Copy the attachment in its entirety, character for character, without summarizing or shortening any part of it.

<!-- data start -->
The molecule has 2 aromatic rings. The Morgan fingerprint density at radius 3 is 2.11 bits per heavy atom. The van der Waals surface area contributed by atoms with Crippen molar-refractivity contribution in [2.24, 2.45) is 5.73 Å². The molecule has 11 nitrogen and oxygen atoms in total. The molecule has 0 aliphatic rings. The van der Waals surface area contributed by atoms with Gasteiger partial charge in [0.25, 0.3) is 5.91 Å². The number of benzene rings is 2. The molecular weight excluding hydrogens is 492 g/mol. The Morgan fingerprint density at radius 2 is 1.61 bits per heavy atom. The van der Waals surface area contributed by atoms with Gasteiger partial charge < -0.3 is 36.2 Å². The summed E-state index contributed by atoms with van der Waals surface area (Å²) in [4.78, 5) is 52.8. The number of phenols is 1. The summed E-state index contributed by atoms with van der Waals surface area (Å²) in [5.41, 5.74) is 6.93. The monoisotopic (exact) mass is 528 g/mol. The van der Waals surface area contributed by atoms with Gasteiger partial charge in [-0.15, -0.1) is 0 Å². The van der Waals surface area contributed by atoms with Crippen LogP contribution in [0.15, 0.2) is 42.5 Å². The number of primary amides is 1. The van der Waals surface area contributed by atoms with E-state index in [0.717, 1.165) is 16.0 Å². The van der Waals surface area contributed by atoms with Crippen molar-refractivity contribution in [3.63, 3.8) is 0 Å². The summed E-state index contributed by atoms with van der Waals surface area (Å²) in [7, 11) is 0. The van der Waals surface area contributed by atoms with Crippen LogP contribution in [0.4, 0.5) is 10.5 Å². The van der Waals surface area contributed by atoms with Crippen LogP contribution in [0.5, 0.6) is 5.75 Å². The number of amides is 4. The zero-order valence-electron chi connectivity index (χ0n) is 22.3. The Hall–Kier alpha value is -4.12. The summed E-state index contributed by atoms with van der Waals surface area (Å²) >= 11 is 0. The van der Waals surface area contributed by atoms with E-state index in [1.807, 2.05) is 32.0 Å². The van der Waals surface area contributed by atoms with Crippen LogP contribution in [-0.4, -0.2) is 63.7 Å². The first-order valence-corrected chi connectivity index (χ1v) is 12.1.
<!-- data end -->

The molecule has 2 aromatic rings. The Morgan fingerprint density at radius 3 is 2.11 bits per heavy atom. The van der Waals surface area contributed by atoms with Crippen molar-refractivity contribution in [2.24, 2.45) is 5.73 Å². The molecule has 11 nitrogen and oxygen atoms in total. The molecule has 0 aliphatic rings. The van der Waals surface area contributed by atoms with Gasteiger partial charge in [0.25, 0.3) is 5.91 Å². The number of benzene rings is 2. The molecular weight excluding hydrogens is 492 g/mol. The Morgan fingerprint density at radius 2 is 1.61 bits per heavy atom. The van der Waals surface area contributed by atoms with Gasteiger partial charge < -0.3 is 36.2 Å². The summed E-state index contributed by atoms with van der Waals surface area (Å²) in [4.78, 5) is 52.8. The number of phenols is 1. The summed E-state index contributed by atoms with van der Waals surface area (Å²) in [5.41, 5.74) is 6.93. The monoisotopic (exact) mass is 528 g/mol. The van der Waals surface area contributed by atoms with Gasteiger partial charge in [-0.15, -0.1) is 0 Å². The van der Waals surface area contributed by atoms with Crippen LogP contribution in [0.15, 0.2) is 42.5 Å². The number of primary amides is 1. The van der Waals surface area contributed by atoms with E-state index in [0.717, 1.165) is 16.0 Å². The van der Waals surface area contributed by atoms with Crippen molar-refractivity contribution in [3.63, 3.8) is 0 Å². The summed E-state index contributed by atoms with van der Waals surface area (Å²) in [7, 11) is 0. The van der Waals surface area contributed by atoms with Crippen LogP contribution in [0.4, 0.5) is 10.5 Å². The van der Waals surface area contributed by atoms with Crippen LogP contribution in [0.5, 0.6) is 5.75 Å². The number of amides is 4. The zero-order valence-electron chi connectivity index (χ0n) is 22.3. The Hall–Kier alpha value is -4.12. The summed E-state index contributed by atoms with van der Waals surface area (Å²) >= 11 is 0. The van der Waals surface area contributed by atoms with E-state index in [1.807, 2.05) is 32.0 Å². The van der Waals surface area contributed by atoms with Crippen LogP contribution in [-0.4, -0.2) is 63.7 Å². The first-order valence-corrected chi connectivity index (χ1v) is 12.1.